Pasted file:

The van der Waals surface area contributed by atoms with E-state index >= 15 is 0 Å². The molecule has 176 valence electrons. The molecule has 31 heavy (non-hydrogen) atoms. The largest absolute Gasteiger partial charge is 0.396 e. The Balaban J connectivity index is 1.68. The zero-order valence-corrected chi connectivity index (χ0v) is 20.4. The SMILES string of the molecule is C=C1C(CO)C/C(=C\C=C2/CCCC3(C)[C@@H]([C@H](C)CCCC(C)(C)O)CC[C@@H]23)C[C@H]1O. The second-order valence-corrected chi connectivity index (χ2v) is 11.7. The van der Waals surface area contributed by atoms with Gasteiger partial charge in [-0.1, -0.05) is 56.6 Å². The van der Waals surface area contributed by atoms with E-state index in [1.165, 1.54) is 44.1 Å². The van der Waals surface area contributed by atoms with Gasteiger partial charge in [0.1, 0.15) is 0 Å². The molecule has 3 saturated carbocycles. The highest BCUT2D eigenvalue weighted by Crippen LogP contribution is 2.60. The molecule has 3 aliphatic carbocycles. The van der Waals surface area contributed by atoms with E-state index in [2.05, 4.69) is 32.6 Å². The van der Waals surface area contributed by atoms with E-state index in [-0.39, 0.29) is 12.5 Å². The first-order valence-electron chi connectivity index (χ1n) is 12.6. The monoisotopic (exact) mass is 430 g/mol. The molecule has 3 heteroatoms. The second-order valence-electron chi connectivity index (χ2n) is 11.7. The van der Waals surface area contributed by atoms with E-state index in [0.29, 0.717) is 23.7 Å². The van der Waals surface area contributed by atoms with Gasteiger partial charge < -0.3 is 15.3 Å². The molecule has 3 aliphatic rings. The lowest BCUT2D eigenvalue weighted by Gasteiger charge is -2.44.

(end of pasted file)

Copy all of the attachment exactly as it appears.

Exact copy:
The van der Waals surface area contributed by atoms with E-state index >= 15 is 0 Å². The molecule has 176 valence electrons. The molecule has 31 heavy (non-hydrogen) atoms. The largest absolute Gasteiger partial charge is 0.396 e. The Balaban J connectivity index is 1.68. The zero-order valence-corrected chi connectivity index (χ0v) is 20.4. The SMILES string of the molecule is C=C1C(CO)C/C(=C\C=C2/CCCC3(C)[C@@H]([C@H](C)CCCC(C)(C)O)CC[C@@H]23)C[C@H]1O. The second-order valence-corrected chi connectivity index (χ2v) is 11.7. The van der Waals surface area contributed by atoms with Gasteiger partial charge in [-0.1, -0.05) is 56.6 Å². The van der Waals surface area contributed by atoms with E-state index in [1.165, 1.54) is 44.1 Å². The van der Waals surface area contributed by atoms with Gasteiger partial charge in [0.1, 0.15) is 0 Å². The molecule has 3 saturated carbocycles. The highest BCUT2D eigenvalue weighted by Crippen LogP contribution is 2.60. The molecule has 3 aliphatic carbocycles. The van der Waals surface area contributed by atoms with E-state index in [2.05, 4.69) is 32.6 Å². The van der Waals surface area contributed by atoms with E-state index in [-0.39, 0.29) is 12.5 Å². The first-order valence-electron chi connectivity index (χ1n) is 12.6. The monoisotopic (exact) mass is 430 g/mol. The molecule has 3 heteroatoms. The second-order valence-electron chi connectivity index (χ2n) is 11.7. The van der Waals surface area contributed by atoms with E-state index in [0.29, 0.717) is 23.7 Å². The van der Waals surface area contributed by atoms with Gasteiger partial charge < -0.3 is 15.3 Å². The molecule has 3 aliphatic rings. The lowest BCUT2D eigenvalue weighted by Gasteiger charge is -2.44.